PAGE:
You spend a lot of nights awake and shaking, full of a deep fury. Some nights you can’t imagine a night darker than this one. Nights where the light is at the end of some very long tunnel and you’re tired. Your body is tired of moving forward.
You spend a lot of time asking yourself “how can I fix this?” Because the thing is, you want to get better. You want to feel better, live better. People around you give you all kinds of advice - start exercising, talk it out, write it out, drink more water. But that’s too much.
You handle it the only way you know how: by surviving. You sleep often, eat when you can, shower when you remember, meet up with friends when you feel up to it.
Sometimes you forget how many times you've picked myself off the floor, how many times you've washed away smudgy makeup and put yourself to bed. How many times you've said no to something unhealthy. Said yes to something good. How many times you've treated goals with kindness and patience.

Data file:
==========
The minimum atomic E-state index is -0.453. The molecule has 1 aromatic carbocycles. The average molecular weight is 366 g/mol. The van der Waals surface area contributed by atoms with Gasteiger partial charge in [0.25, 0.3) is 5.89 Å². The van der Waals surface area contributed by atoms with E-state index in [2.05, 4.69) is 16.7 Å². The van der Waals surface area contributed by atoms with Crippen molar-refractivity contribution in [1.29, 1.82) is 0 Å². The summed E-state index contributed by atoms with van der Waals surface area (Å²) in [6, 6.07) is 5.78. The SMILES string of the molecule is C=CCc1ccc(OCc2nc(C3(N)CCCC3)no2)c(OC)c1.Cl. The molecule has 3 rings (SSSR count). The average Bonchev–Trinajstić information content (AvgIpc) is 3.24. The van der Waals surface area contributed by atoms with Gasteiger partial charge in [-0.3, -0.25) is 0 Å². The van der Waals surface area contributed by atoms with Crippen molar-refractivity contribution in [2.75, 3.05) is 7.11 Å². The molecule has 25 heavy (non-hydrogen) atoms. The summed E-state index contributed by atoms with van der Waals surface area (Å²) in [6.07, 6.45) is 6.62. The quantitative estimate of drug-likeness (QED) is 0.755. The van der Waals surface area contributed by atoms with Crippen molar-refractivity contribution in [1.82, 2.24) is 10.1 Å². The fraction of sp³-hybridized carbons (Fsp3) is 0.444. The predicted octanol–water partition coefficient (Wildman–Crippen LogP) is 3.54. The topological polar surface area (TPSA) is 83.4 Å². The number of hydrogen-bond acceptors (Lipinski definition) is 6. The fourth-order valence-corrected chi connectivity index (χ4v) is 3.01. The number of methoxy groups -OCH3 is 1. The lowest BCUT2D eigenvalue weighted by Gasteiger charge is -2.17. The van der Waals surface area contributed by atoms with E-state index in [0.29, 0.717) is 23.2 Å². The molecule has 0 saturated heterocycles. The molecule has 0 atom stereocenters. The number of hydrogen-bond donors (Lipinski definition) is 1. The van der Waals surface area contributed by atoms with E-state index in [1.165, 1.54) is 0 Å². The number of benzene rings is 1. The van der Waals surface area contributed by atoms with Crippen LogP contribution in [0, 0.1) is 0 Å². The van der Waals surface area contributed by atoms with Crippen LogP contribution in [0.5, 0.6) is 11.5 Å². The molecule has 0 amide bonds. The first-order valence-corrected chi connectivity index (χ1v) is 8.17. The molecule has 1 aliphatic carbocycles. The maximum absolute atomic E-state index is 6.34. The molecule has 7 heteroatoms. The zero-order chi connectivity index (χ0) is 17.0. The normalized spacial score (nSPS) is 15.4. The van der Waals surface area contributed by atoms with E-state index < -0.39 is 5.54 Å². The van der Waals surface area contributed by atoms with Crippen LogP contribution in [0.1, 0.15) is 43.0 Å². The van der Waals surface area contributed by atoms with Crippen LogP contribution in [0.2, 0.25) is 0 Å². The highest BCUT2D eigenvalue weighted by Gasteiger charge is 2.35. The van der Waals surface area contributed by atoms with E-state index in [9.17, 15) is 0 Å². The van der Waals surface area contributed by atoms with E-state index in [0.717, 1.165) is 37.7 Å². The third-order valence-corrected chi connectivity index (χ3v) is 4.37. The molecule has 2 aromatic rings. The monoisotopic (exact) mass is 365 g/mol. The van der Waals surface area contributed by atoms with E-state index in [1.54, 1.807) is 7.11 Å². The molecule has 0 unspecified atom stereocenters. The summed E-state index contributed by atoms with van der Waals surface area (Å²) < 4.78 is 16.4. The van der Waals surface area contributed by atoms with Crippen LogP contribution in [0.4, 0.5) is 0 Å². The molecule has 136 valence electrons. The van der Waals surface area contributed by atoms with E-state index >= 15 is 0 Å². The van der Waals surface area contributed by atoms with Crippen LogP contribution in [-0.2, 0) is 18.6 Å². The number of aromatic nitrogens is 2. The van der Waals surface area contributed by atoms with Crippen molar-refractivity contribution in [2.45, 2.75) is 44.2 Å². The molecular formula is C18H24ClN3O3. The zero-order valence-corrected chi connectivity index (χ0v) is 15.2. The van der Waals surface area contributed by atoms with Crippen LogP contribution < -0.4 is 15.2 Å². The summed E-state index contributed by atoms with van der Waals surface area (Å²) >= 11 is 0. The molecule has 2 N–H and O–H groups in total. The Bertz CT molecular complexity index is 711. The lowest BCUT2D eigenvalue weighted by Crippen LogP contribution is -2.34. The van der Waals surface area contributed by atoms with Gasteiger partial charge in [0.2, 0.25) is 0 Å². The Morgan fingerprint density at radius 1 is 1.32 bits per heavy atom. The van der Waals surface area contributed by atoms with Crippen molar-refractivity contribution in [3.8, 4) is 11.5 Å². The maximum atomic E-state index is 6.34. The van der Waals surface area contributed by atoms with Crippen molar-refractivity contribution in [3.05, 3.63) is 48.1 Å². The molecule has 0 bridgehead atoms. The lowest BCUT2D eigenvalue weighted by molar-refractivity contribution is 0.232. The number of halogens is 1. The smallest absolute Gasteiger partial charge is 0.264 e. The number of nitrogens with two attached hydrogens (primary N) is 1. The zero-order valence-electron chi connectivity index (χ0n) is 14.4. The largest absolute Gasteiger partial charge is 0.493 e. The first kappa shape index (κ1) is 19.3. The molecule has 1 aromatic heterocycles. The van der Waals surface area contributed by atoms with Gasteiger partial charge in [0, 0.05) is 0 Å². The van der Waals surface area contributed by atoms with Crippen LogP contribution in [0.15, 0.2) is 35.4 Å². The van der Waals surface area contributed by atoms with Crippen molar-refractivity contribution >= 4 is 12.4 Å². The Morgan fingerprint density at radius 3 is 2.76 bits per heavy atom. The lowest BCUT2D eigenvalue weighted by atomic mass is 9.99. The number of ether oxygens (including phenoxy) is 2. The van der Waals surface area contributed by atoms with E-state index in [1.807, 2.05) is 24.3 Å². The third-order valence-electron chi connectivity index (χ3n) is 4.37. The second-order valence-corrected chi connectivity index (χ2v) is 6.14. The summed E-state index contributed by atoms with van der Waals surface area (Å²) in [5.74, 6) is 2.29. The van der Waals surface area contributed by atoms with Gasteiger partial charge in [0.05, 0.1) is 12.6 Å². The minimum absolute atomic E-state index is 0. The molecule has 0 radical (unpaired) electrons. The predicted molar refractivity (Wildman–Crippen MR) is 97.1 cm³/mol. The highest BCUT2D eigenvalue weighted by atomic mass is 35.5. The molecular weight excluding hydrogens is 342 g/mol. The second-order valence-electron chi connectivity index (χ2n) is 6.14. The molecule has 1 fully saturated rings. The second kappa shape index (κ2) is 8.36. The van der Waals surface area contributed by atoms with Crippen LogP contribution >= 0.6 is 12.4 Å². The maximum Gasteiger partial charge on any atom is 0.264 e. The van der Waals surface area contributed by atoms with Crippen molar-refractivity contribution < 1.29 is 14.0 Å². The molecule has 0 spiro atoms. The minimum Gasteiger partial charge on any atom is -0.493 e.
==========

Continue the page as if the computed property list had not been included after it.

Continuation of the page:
You forget how many times you've tended to wounds and made peace with m your own anger. If you were taking care of a body that was not your own, you'd believe you were doing everything you could. So here’s to remembering that you're doing the best you can.
Because the thing is, the thing that no one tells you is that healing is monotonous. Boring. Exhausting. It takes forever and it always feels like you aren’t making any headway. You have a bad night and it feels like you’re right back where you started.
But one day, you get up before 11 and consider it a victory. Weeks later, you go for a walk and the fresh air clears the fog in your head for awhile. Sometime later, you’re sitting in a restaurant somewhere and it hits you that you feel lighter than before. Maybe it’s a small change but that’s fine because you go to bed that night telling yourself that tonight is not the darkest night.
We heal the same way we grow: slow and quiet until we bloom.